It occurred to me as I headed through the outer reaches of Karori, that when you are looking for silence, you notice sounds. At first it was the sleepy suburban sounds of a hot, still day – a distant radio, children shouting, the thrum of a sparrow’s wings as it flew across my path, cars approaching and fading away, and the steady hum of a electricity sub-station. The cicadas were waking from their long underground sleep, and making their first tentative whirrs and chirps in the trees. Walking up Wright’s Hill, above the drone of insects, I heard wings flapping in foliage, blackbirds rustling among the leaves, a loose stone skittering down the path where I had dislodged it.

It took three flights over three days for Fiona Currie to make her way to Tuktut Nogait National Park, 170 km north of the Arctic Circle in the Northwest Territories.

In a couple of months, the Ottawa resident will be able to get there virtually with the click of a mouse or tap of a street, via Google Maps.

(via Arctic Issues)

I can find these same hues at my home, where spring wildflowers are rioting this afternoon, where tree frogs croak at dusk, and where from the kitchen I’ve watched bobcat, mink, and others pass on their indecipherable errands. So the question arises: Why make this effort to hike the French Pete trail, which this afternoon so bewitches me? It’s because even in my home forest, only lightly disturbed by man, I cannot feel as sharply, mile after mile, the intensity of untrammeled, the extent of undeveloped, the amplitude of natural, the starkness of solitude, the classic goals of wilderness management. On this trail, I feel more acutely the defeat of my culture’s manic appetite for raw materials, its yearning for profit, its impatient refutation of numinous life outside the human. It’s here that I feel, instantly and relentlessly, the uncomplicated air pushing against my skin, and know, as the late poet John Haines once wrote, that we are “the guests of a barely understandable host.”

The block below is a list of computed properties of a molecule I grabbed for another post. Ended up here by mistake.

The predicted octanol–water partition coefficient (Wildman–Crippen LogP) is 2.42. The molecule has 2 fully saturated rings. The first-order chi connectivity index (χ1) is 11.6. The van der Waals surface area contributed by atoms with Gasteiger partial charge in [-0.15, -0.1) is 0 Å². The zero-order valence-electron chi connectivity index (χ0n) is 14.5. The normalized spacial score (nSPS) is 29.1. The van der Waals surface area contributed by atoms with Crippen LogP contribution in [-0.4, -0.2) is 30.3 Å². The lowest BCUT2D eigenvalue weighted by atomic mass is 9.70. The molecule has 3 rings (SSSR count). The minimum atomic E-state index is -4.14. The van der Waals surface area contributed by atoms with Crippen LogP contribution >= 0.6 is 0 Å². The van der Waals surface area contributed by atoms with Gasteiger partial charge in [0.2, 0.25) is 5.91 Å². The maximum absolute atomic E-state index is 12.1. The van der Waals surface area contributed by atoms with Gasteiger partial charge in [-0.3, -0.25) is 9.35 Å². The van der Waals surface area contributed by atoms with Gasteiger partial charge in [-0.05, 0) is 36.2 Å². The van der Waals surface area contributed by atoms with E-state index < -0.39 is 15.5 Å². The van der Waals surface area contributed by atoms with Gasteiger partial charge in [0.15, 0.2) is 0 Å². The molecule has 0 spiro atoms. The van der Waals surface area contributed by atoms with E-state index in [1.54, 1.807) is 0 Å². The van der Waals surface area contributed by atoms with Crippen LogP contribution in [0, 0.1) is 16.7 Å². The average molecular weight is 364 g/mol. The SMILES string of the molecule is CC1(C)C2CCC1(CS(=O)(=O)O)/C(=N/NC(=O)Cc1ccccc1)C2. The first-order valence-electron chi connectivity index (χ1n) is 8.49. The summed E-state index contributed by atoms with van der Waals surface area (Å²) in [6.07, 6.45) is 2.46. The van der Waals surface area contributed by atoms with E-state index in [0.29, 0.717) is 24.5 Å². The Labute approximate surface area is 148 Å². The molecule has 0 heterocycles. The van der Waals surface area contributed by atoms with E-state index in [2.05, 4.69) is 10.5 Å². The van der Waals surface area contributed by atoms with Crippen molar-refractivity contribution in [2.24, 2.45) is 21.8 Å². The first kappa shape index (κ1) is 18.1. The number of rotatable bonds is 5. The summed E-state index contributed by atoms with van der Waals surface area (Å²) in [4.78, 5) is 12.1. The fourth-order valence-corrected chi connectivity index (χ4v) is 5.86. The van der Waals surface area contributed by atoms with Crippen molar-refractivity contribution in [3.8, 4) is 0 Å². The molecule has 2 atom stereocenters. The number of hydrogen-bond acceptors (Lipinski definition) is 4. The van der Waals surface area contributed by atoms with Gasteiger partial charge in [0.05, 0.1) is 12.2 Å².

A corresponding mix of ingrained social awareness, optimistic future-thinking, a fervent love for nature, and a large dose of magic is reflected in Finnish literature and in this small sampling from Finland’s contemporary literary scene. The recent Finnish writing in this issue encompasses a wide range of styles and themes, from works in the Nordic realist tradition to personal and confessional stories to Finland’s own varied and ineffable version of Weird fiction. Much of it is also funny, a characteristic of Finnish writing from the beginnings of its literature in the nineteenth century, whose authors, as well as their contemporary counterparts, seem to have a peculiar ability to make you laugh and break your heart simultaneously.

Pearson Sound, “Blanked”